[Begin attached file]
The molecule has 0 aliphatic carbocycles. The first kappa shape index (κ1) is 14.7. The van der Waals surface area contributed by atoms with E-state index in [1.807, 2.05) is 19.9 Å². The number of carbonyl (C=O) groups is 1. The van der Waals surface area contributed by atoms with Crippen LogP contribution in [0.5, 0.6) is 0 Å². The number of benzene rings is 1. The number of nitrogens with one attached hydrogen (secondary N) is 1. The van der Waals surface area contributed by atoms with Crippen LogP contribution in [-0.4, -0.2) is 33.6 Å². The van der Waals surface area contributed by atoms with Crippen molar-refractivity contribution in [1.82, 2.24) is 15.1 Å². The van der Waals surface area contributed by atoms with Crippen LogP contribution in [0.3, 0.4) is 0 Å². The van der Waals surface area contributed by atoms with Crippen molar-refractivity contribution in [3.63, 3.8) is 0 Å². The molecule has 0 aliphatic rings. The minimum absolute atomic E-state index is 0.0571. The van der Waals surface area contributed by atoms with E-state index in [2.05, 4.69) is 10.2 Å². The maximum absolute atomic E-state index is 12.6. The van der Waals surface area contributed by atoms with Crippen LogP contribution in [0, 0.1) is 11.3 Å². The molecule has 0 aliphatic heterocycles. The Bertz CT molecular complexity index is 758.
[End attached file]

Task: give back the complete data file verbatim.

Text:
The molecule has 0 aliphatic carbocycles. The first kappa shape index (κ1) is 14.7. The van der Waals surface area contributed by atoms with E-state index in [1.807, 2.05) is 19.9 Å². The number of carbonyl (C=O) groups is 1. The van der Waals surface area contributed by atoms with Crippen LogP contribution in [0.5, 0.6) is 0 Å². The number of benzene rings is 1. The number of nitrogens with one attached hydrogen (secondary N) is 1. The van der Waals surface area contributed by atoms with Crippen LogP contribution in [-0.4, -0.2) is 33.6 Å². The van der Waals surface area contributed by atoms with Crippen molar-refractivity contribution in [1.82, 2.24) is 15.1 Å². The van der Waals surface area contributed by atoms with Crippen LogP contribution in [0.3, 0.4) is 0 Å². The van der Waals surface area contributed by atoms with Crippen molar-refractivity contribution in [3.63, 3.8) is 0 Å². The molecule has 0 aliphatic rings. The minimum absolute atomic E-state index is 0.0571. The van der Waals surface area contributed by atoms with E-state index in [2.05, 4.69) is 10.2 Å². The maximum absolute atomic E-state index is 12.6. The van der Waals surface area contributed by atoms with Crippen LogP contribution in [0, 0.1) is 11.3 Å². The molecule has 0 aliphatic heterocycles. The Bertz CT molecular complexity index is 758.